Differences in sulfur cycling and bacterial composition in two high Arctic catchments

Ruth Hindshaw1, Tim Heaton2, Eric Boyd3
1 Department of Earth and Environmental Sciences, University of St. Andrews
2 NERC Isotope Geosciences Laboratory, , Nottingham, UK
3 Department of Chemistry and Biochemistry, Montana State University, USA

O 11.1 in Weathering and chemical processes as keys to ecosystem functioning

15.07.2014, 11:00-11:20, H20

One of the primary sources of sulfur, an essential plant macronutrient, is the weathering of pyrite. Quantifying the overall release of sulfur from mineral weathering is essential, not only on an ecosystem level, but also for constraining the contribution of coupled sulfide oxidation – carbonate dissolution to the global carbon cycle. This requires knowledge of how oxidation and reduction reactions of sulfur species are modified by external parameters such as temperature, runoff and biological activity.

In order to investigate the effect of local environmental conditions on pyrite weathering we collected stream water samples from two small catchments (each approximately 3 km2) in Svalbard. One catchment is glaciated and the other catchment is un-glaciated but is affected by permafrost and a seasonal snow-pack. The two catchments are situated next to each other with identical bedrock (shale with minor siltstone and sandstone). The proximity of the catchments to each other ensures that meteorological variables such as temperature and precipitation are very similar.  Sampling was conducted early in the 2012 melt-season when there was still significant snow-cover and in mid-summer when most of the seasonal snow-pack had melted. The water samples were analysed for d34S-SO4, d18O-SO4 and d18O-H2O, together with major anions and cations. Two pyrite mineral separates were analysed for d34S. Bacterial 16S rRNA genes were amplified from two sediment samples using PCR techniques and BLAST (basic local alignment search tool) was performed to assign species.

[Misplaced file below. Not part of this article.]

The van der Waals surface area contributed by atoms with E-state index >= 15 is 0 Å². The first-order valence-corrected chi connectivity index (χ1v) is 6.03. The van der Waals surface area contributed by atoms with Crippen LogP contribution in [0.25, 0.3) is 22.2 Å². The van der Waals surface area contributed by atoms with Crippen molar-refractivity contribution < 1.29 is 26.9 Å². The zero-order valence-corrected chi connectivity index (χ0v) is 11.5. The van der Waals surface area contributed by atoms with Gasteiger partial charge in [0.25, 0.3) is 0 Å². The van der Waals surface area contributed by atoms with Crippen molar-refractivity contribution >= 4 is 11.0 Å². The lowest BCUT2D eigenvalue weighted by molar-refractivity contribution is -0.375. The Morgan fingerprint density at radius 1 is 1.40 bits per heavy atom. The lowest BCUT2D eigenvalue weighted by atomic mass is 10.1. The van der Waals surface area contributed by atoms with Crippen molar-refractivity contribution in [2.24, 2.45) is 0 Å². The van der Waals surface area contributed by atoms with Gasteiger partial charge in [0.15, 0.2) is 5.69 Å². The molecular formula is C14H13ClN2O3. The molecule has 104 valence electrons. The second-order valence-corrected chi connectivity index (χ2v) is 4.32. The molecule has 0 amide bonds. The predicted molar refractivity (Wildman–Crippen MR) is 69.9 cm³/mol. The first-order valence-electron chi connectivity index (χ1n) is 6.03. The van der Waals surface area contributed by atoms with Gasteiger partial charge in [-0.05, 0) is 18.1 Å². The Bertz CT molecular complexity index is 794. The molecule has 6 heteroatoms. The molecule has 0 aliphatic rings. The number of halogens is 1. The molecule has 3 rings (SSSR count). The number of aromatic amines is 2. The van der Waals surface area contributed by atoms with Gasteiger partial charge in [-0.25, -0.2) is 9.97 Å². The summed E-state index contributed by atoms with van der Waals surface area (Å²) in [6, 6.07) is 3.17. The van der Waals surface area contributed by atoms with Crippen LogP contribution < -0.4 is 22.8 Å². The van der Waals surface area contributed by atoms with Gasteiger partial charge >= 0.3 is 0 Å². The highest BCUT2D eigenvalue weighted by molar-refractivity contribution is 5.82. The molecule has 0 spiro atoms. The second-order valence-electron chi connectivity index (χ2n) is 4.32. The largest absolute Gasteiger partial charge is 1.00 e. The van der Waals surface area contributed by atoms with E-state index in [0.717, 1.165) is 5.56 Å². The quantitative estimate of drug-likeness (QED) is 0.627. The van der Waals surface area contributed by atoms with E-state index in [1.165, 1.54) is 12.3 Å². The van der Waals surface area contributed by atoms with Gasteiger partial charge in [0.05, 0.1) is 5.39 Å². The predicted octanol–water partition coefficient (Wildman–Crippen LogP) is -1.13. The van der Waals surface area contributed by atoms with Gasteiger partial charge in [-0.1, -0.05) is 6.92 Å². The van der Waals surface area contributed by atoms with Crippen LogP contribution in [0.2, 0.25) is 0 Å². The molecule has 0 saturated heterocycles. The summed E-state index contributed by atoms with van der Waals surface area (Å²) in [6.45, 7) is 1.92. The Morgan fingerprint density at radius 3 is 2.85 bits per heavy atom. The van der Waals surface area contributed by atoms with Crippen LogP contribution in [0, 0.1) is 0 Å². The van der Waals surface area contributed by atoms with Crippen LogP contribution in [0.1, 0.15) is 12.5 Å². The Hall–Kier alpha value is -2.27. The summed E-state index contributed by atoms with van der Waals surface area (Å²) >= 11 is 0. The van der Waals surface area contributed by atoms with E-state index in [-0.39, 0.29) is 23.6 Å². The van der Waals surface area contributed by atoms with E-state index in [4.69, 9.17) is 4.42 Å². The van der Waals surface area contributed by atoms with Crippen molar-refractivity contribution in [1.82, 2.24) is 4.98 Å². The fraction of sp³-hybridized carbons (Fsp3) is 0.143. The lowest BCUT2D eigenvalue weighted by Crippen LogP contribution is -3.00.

Despite the nominally identical lithology and meteorological parameters, there were significant differences in the stream water chemistry and bacterial composition between the two catchments.  In the glaciated catchment, stream water d34S-SO4 values were higher than pyrite, which, together with a significant positive correlation with d18O-SO4, suggests that sulfate reduction is occurring.  Sulfate reduction occurs under anaerobic conditions and this is corroborated by the detection of 16S rRNA genes associated with the class Deltaproteobacteria, in particular the genera Geobacter, which are known to respire anaerobically. In contrast, no Deltaproteobacteria were detected in the unglaciated stream sediment and stream d34S-SO4 values were identical to pyrite suggesting pyrite oxidation under aerobic conditions and therefore limited sulfate reduction. This difference in sulfur cycling, arguably microbially mediated, results in marked differences in the major ion chemistry of the two streams, particularly in the ratio of SO4:HCO3, which is higher in the unglaciated catchment.

The combination of glaciation and bacteria adapted to living in those environments fundamentally alters weathering processes and the resultant stream water chemistry.

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last modified 2014-06-19